Last week I led the monthly 'recollection morning' at the seminary in which I focussed on the way that the priest is implicated in the celebration of Mass. My point of departure was a part of the Council's decree on the Priesthood, Presbyterorum Ordinis (12-14). John Paul II during his Pontificate developed this teaching of the Council, enabling the Church to see the way-markers which the Council had given us for the renewal of the priesthood, and particularly for the renewal of the Diocesan priesthood.
What is the measure or gauge of the renewal of the Diocesan priesthood? I don't think that we know what a truely renewed priesthood will look like, but what we do know is that the shape and the form of the Diocesan priesthood as it presently is, is not our goal. The priesthood is called to be purified and to be renewed. Essentially, the true glory of the priest is that he is called to be glorified with Christ in the Paschal Mystery. The Council's teaching on the Priesthood was given in the context of modern culture, and because of this, the Church is called to respond in a new way to priestly life and ministry.
Presbyterorum Ordinis outlined three particular dimensions to the priesthood which lie at the basis of the renewal of the Diocesan priesthood. Firstly, that the priesthood should not be seen so much as a ministry which is above the Church, but rather as one which is within the Church, and one which therefore acts as a leven to the whole Church.
Secondly, it spoke about pastoral charity. This is something which can fail to recognise the importance of; John Paul II really opened up the depth of this expression and revealed it as the essence of priestly life and work.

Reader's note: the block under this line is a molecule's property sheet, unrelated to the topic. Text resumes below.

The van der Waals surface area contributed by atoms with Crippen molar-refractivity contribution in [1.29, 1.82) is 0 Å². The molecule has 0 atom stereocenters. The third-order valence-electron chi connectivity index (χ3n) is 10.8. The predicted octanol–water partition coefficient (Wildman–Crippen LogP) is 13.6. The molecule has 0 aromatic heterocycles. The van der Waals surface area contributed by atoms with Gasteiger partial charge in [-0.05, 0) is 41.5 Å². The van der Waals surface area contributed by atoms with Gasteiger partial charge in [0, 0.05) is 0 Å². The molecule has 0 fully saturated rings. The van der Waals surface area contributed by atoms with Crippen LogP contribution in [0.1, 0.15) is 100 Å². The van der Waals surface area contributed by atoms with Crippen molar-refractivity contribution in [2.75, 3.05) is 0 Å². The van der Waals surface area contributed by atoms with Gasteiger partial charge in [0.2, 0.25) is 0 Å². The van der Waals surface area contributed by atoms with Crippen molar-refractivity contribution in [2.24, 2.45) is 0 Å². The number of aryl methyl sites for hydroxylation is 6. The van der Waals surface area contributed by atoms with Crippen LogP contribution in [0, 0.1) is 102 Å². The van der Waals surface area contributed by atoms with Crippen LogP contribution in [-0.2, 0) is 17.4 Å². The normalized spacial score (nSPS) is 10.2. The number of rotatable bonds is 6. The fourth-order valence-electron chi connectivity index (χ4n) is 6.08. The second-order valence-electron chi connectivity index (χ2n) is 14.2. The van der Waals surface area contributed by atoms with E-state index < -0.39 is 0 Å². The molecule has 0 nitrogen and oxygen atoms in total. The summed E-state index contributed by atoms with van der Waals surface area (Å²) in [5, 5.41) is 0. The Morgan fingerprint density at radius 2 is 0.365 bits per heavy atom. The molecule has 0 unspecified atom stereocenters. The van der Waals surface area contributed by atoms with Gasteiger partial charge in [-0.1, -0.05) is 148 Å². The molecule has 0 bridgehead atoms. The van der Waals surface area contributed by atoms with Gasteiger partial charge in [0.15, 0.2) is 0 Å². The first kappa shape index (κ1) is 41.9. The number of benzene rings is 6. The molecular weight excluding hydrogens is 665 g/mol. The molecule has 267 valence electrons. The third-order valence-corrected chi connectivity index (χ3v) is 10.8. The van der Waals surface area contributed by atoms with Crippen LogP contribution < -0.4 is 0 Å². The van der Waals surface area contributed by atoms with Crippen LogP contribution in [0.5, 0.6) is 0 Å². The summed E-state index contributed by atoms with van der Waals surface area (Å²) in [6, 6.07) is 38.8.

Thirdly, the Decree on the priesthood spoke about the genuine ways in which men who are called to the priesthood are called to actively cooperate with the grace of Holy Orders; the subjective ways in which priests embrace the objective reality of the Sacrament which configures them to Christ the Priest.
These three indicators lie at the heart of the priesthood and therefore also of priestly renewal. The teaching of the Council on the priesthood is also more significant than the models of priesthood which we have grown up with from the recent past, and for that reason calls for renewed reflection; as does John Paul II's Letter Pastores Dabo Vobis, and the 1994 Instruction Directory on the life and mission of priests.
Basically, what I am saying is that the renewal of the Diocesan priesthood, whilst respecting the current discipline of the Church, is today being called to a fuller embracing of the mystery of the Priesthood of Christ. We have saintly individuals who are tremendous examples of Diocesan priests, St John Vianney and St John of Avila, for instance, whose witness will always be timely. But that the recent teaching of the Church on the priesthood calls us to look beyond recent models of the priesthood and to seek genuine renewal.